These nominations, and the nomination for the top official, Undersecretary of State for Arms Control and International Security Rose Gottemoeller, in particular have been tied up in partisan politics for some time. As Assistant Secretary of State for Verification and Compliance, Rose Gottemoeller negotiated the New Start treaty with Russia. Not surprisingly, today she was questioned repeatedly about whether or not the Obama administration had any intention of obviating the treaty process and reducing the nuclear stockpile either in concert with the Russian, but without a formal treaty, or unilaterally. Ms. Gottemoeller repeatedly stated that the US intended to move forward with negotiating a treaty with the Russians, but that further reductions outside the treaty process were “not currently on the table.”

You can watch the hearing and read the testimony here: http://www.foreign.senate.gov/hearings/nomination-09-26-2013

There was a lot more to my conversation with Jeffrey that I will save for another post; He was in no way reducing policy relevance to the idea of influencing individual policymakers. Really his question about who holds what position was simply a rhetorical device to prove a larger point about the relationship between policy and politics. I’m still collecting answers to what it means to be policy relevant (or politically relevant, maybe?) from others in Washington. I think this is an important question for the project of nuclear philosophy and am curious what you have to say on this topic.

Irrational economics

 

I was impressed by this short piece on HuffPo today.

Former White House policy analyst, Jeff Schweitzer, speaks the truth about the irrational costs of nuclear energy, and highlights our propensity to underestimate high-consequnce, low-pobability failures like Fukushima.

To wit:

“… nuclear energy is not viable and never will be; low probability high consequence risk. While bad events are rare, when they happen, the political, economic and human costs are much too high for society to absorb, even amortized over long periods of stability. And this does not include the problem of disposing of nuclear waste or the life cycle costs of decommissioning a spent plant. Nuclear energy sounds good, but only if most of the true costs are externalized. Trapping the true cost of nuclear energy in the price of electricity would render the industry useless.”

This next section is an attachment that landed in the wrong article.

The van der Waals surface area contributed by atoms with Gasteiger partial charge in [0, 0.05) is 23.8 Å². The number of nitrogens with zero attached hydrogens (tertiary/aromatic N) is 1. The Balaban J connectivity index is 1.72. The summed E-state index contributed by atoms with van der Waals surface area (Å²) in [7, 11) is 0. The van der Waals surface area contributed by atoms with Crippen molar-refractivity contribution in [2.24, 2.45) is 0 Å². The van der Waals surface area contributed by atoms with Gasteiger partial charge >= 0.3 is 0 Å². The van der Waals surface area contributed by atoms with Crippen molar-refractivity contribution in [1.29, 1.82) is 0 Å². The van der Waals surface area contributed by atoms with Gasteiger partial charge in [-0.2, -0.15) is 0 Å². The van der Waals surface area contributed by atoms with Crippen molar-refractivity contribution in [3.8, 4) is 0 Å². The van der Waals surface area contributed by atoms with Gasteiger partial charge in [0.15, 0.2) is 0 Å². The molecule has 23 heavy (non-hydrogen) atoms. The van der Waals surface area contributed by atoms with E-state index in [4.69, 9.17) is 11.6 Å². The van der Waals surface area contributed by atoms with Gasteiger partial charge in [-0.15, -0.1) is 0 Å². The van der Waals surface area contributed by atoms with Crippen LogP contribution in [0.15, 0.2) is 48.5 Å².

“Unfortunately, the industry survives because we fail to evaluate properly low-probably high-consequence events. Nuclear power is with us only because we have inherent flaws in our ability to evaluate risk. That inherent imperfection is blinding us to the simple reality that nuclear power is dead; we just don’t see it yet.”

File this under “Couldn’t have said it better myself.”

Fukushima’s (Non-)Surprises

800px-Fukushima_I_by_Digital_Globe

Fukushima has been back in the headlines of late, with the ‘surprise’ discovery that hundreds of tons of Strontium-laced radioactive water has been leaking into the Pacific, where the processes of bioaccumulation and biomagnification will ensure that it eventually winds up in our sushi. I put scare-quotes around ‘surprise’ because it really wasn’t a much of a shock to people intimately involved with the disaster. Individual leaks might be difficult to spot, but they know how much water they are pumping into the ruined reactor buildings, and they know how much water they are storing. It isn’t a very complicated math problem to figure out how much water is being lost. Especially, one might imagine, to the nearest hundred tons. Seriously, where did people think that water was going exactly?

With all the focus on the leaks though, I worry we have been missing the much (much) bigger dangers the continuing disaster poses. There is still the spent fuel-pool sitting atop unit 4, which is badly damaged and increasingly unstable. Even a relatively modest earthquake (the normal and entirely expected kind) could bring it down. If that happens, which it very well might, it would inevitably lead to a radioactive fire that would dwarf Chernobyl’s by several orders of magnitude. It is difficult to make a case that it would not (at minimum) be the end of Tokyo as a habitable city. (The implications of this alone are difficult to comprehend. It would mean relocating over 30 million people, and who knows what for the global financial system.) Less bad for the environment but almost as bad for Tokyo would be if the reactor cores melts its way down to the city’s aquifer, which runs under the plant. Again, a very real possibility.